Kate Chopin’s Grand Isle

The most notable author
associated with Grand
Isle is
Kate Chopin with
her major novel,
The
Awakening, taking place
there.  Like many New
Orleans Creole families,
she visited the resorts
on the island as a young
mother with her family.  
In both this novel and
her short story "
At
ChÈniËre Caminada
" she
relied on her experience
there.  She mentions
trips from Grand Isle to
The ChÈniËre for Mass
on Sunday, exploring the
ruins on Grand Terre,
dreaming of pirates and
treasures and most of
all the sea.

As renowned Chopin scholar Emily Toth comments in her book Unveiling Kate Chopin:

For young mothers, like Kate Chopin, Grand Isle was wholesome: no open canals or
     cisterns or swarming mosquitos threatened children or adults with deadly diseases.
     No one locked doors.  The island was a tropical paradise, with palm trees, vines,
     orange and lemon trees, acres of yellow chamomile, and no streets – only grassy
     green or sandy paths.  It was seductive to the imagination, too, with tales of
     shipwrecks and pirate gold from Barataria Bay, the old haunt of the pirate Jean Lafitte.

Chopin’s enjoyment of the resort life and people there is evident in both The Awakening and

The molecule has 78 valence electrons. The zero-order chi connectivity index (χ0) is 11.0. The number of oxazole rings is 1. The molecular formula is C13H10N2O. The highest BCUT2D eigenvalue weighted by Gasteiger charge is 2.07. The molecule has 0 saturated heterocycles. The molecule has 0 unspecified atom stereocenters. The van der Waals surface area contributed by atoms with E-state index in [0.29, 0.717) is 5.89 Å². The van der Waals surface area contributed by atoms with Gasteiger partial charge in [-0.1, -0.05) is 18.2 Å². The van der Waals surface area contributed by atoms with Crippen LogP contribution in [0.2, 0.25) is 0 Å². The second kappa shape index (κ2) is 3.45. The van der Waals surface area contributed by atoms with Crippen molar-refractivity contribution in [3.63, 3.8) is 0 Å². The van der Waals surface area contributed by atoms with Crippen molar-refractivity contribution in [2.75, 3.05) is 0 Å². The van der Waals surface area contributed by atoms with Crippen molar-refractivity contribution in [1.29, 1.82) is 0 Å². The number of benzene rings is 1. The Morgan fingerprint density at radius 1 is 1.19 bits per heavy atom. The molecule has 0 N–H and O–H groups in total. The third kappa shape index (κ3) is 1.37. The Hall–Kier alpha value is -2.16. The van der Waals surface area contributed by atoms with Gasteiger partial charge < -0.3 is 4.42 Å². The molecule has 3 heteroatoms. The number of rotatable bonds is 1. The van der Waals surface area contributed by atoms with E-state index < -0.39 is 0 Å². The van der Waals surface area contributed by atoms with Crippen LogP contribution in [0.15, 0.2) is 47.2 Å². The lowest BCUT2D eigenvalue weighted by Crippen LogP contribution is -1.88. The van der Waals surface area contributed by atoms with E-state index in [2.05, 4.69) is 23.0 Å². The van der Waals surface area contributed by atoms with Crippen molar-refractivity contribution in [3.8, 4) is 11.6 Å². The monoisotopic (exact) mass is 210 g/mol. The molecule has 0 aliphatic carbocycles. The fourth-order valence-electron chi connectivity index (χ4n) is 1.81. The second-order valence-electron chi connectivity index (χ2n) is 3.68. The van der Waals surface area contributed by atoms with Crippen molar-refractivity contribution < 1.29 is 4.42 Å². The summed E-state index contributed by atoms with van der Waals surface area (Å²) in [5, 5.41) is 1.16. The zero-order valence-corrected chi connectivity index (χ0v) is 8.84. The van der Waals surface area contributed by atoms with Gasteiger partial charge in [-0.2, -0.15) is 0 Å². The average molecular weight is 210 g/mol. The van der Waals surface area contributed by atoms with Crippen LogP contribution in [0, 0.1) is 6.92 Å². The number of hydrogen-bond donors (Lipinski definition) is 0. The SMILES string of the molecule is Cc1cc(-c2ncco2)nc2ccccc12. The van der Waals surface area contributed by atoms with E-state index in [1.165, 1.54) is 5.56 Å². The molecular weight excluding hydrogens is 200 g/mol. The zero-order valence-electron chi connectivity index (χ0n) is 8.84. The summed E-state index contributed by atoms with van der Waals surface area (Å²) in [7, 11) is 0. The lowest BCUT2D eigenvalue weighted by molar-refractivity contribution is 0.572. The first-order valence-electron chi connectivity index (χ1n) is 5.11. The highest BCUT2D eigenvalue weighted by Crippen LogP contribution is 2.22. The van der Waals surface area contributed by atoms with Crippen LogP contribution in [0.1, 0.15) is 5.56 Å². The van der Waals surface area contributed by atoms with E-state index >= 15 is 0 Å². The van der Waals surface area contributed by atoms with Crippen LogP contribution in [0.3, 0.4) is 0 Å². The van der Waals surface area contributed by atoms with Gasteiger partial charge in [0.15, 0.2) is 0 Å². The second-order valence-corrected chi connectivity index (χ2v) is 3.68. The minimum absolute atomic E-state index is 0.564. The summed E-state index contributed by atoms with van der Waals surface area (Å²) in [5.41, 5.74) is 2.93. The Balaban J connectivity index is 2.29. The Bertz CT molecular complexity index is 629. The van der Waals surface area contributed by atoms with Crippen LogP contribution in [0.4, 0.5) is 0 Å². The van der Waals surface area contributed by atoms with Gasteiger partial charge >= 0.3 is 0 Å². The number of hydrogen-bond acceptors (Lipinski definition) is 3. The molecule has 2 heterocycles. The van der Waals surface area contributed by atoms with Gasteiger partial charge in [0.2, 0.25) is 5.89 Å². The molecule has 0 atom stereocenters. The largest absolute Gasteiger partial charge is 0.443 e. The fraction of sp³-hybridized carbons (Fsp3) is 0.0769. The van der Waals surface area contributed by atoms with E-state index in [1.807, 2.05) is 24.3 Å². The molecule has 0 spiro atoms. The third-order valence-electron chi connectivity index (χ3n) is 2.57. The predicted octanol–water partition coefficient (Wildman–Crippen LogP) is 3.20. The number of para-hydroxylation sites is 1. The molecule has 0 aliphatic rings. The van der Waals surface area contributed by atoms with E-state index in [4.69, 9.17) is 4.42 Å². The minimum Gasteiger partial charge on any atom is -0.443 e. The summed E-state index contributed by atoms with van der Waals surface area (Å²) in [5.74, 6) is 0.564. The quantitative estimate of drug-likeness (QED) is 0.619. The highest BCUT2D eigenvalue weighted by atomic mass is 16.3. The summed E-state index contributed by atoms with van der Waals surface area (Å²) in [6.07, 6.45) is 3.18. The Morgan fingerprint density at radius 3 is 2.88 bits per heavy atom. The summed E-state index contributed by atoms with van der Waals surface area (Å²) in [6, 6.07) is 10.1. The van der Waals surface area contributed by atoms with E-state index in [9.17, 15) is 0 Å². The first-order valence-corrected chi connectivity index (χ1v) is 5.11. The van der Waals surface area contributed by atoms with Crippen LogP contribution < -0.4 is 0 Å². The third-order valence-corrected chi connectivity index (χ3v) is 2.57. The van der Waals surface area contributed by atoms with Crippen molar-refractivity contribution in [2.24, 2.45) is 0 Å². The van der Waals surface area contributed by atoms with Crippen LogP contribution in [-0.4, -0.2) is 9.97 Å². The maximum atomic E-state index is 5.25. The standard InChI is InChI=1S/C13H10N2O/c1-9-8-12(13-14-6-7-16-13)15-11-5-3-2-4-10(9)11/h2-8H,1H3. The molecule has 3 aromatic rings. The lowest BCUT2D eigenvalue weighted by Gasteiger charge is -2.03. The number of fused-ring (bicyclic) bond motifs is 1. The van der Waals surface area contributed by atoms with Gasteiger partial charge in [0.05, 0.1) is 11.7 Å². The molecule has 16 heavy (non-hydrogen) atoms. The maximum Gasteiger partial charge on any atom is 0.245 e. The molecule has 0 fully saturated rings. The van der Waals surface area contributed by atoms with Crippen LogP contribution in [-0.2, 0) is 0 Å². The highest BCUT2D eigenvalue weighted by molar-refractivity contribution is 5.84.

“At ChÈniËre Caminada.”  Three weeks after the ChÈniËre hurricane devastated the area in
1893, Chopin wrote "At ChÈniËre Caminada".  This short story tells of Tonie, a poor fisherman
from Caminadaville who falls in love with Claire DuvignÈ, a Creole tourist on Grand Isle.  The
story explores the class distinction of Creole superiority accepted by the Cheniere residents.  
Tonie accepts the fact that he would never be able to have her because she is a Creole.  He
is glad to hear that she has died because he believes that: “She is where she belongs; there
is not difference up there; the curÈ has often told us there is not difference between men.  It
is with the soul that we approach each other there.  Then she will know who has loved her
best.” (IV) In the story the
famous bell from Catholic church at The ChÈniËre, rang the Angelus
ending the only day that Tonie had Claire to himself.

Chopin most famous work, The Awakening, is a novel that explores the sensual, sexual and
emotional awakening of the main character, Edna Pontillier.  She is seduced by the island, the
ocean, the ambiance and  the people which allow her to see life, and more importantly
herself, in a different perspective.  This metamorphosis begins on Grand Isle, continues on a
visit to ChÈniËre Caminada, reaches a peak in New Orleans and is completed again at Grand
Isle.  Chopin paints a picture of Grand Isle and The ChÈniËre as beautiful, peaceful, calm and
relaxed places full of beautiful sights, smells, sounds and experiences.  In The Awakening
Edna and her family stay at a resort on Grand Isle.


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